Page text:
Two years ago, St. Louisan Angela Giancola was living in Israel with her kids for a few months when she discovered a museum in Tel Aviv that had reusable decals everywhere. Her son, Omri, was obsessed with the stickers and the simple appeal of being able to create whatever he wanted from the decals, and he wanted to play with them for hours. Giancola inquired about purchasing some, but she learned they had been created by students specifically for the museum and weren’t for sale.
“I looked everywhere for this concept,” she says. “Then I thought I might as well just do it.”
Giancola is deaf and has a background in children’s education. Several years ago, she worked with international kids teaching sign language and art – which she says are common ways to communicate with children. “It doesn’t matter who you are or what kind of background you come from; there’s always art,” Giancola says. “I’ve always felt like it’s such a foundational way of communicating.” Also, she’d always wanted to open a children’s store but never felt the time was right. She ran the idea by Zoe Kaemmerer, a friend and former coworker of hers, who loved the concept.
“It was perfect timing,” Kaemmerer says. “I was at a point in my life where I was looking for something different, a challenge. [Giancola] and I had traveled together early on and built a professional relationship and friendship. It was an awesome ground to go forward, so we decided to go for it.”
The two friends set to work producing their own set of decals under the brand name of Honeycomb. They contacted a graphic designer friend to help with the project, noting that they wanted the shapes to be “free-form and abstract” so kids and adults could create something new in their minds.
“We want to challenge children to focus on their constructive and critical thinking and have fun with it,” Giancola says. “They can make letters, create pictures or just make simple shapes.”
From there, Kaemmerer and Giancola took their idea one step further and decided to open a shop in St. Louis’ Botanical Heights neighborhood to showcase everything from the decals to unisex kids’ clothing to their own line of wellness and skin care products. Honeycomb has been open at 1641 Tower Grove Ave. since March 6, grabbing the attention of passersby with its bright yellow multiwindow “Honeycomb” lettering by local artist Phil Jarvis.
Visitors to the shop are greeted by a colorful and versatile space that features a play area for kids on one side and a more product-oriented space on the other. The shop is geared toward all ages, though, and provides a vibrant and tranquil atmosphere for customers, whether they’re 5 years old or 85.
“Visitors can expect a full experience,” Kaemmerer says. “It’s what we want to give our customers – an immersive, interactive experience, where they’re not only going to walk away with something as a gift, but they also had this positive and loving environment they got to be a part of. Maybe they met a new friend while they were in here or got some advice from another parent or walked away with an awesome, unique gift.”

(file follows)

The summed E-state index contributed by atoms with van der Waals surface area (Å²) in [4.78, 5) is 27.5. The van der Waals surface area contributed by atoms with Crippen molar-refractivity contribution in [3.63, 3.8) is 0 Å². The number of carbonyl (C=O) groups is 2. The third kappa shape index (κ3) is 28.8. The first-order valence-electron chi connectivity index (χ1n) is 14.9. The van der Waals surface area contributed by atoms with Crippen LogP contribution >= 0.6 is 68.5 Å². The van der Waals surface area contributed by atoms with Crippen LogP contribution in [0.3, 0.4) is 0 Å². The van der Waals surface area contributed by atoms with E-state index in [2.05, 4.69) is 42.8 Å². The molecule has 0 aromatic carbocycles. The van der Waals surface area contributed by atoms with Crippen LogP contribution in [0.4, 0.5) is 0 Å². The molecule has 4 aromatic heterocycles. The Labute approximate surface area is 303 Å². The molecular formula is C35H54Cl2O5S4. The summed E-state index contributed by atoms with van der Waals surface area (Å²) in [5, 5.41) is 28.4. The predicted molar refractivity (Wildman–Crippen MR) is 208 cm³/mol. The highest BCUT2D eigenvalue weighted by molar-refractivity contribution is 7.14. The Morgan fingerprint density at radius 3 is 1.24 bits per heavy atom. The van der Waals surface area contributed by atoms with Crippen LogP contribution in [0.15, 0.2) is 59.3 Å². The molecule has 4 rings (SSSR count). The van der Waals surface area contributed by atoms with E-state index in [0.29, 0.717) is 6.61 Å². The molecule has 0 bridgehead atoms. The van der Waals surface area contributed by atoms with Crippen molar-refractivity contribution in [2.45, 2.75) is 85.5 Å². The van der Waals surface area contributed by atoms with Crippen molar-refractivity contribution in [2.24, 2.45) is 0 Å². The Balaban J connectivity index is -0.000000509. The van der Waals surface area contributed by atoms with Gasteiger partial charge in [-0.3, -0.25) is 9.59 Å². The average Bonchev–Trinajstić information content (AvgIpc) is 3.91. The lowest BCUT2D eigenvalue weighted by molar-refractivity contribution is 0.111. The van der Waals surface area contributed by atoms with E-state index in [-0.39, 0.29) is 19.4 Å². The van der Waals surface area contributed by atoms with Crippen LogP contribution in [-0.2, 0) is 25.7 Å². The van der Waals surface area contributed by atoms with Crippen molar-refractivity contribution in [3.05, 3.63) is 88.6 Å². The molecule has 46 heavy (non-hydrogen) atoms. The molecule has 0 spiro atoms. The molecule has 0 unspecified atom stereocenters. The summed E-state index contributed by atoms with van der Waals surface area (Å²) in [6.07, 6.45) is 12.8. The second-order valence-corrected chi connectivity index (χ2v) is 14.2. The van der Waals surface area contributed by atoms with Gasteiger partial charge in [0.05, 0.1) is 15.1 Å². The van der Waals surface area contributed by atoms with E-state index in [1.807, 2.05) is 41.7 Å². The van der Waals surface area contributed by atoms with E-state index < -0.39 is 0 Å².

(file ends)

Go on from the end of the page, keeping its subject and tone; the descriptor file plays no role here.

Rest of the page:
Honeycomb carries a variety of lines from all over the world, with a focus on sustainability and quality. Visitors can find everything from a wheeled basket from Olli Ella to a balance board from Wobbel to organic toy blocks from Globe Totters. It was important to Kaemmerer and Giancola to focus on products that get kids off their screens and encourage being creative as a family, and those values are mirrored in the products they offer.
In addition to the toy-oriented products, Honeycomb carries a variety of kids’ clothing, including a piece from its in-house line, the Omri bloomers, named for Giancola’s son. She notes that kids can get two or three years’ of use out of the pants, which are designed to be rolled up or rolled back down as the child grows. The line also includes a burp cloth with a distinct shape that helps it stay on a person’s shoulder. It features the same design as the decals, tying it into the overall Honeycomb theme.
So far, Kaemmerer and Giancola say that feedback on their shop has been fantastic, with both adults and children enjoying the space and what it has to offer.
“The adults are so excited about the fact that they can come in and let their kid draw for five minutes while they take a stroll around the shop,” Kaemmerer says. “We’ve been blown away by the amount of people who already follow us on social media or have a sister or friend who’s been by the store. It’s an overwhelming feeling, and it makes us realize we’re on the right track.”
The pair also plan to use their storefront as an event space, bringing in speakers like psychologists, sleep specialists and teachers who have experience with special education. Giancola says she’d also like to do readings where she’ll demonstrate the books in sign language.
“We want to grow locally and in the sense of global business, reach out to people who have the same mentality and spirit as we do,” Kaemmerer says. “We want to represent everyone.”
This story was originally published at laduenews.com. Read it on LN’s website here.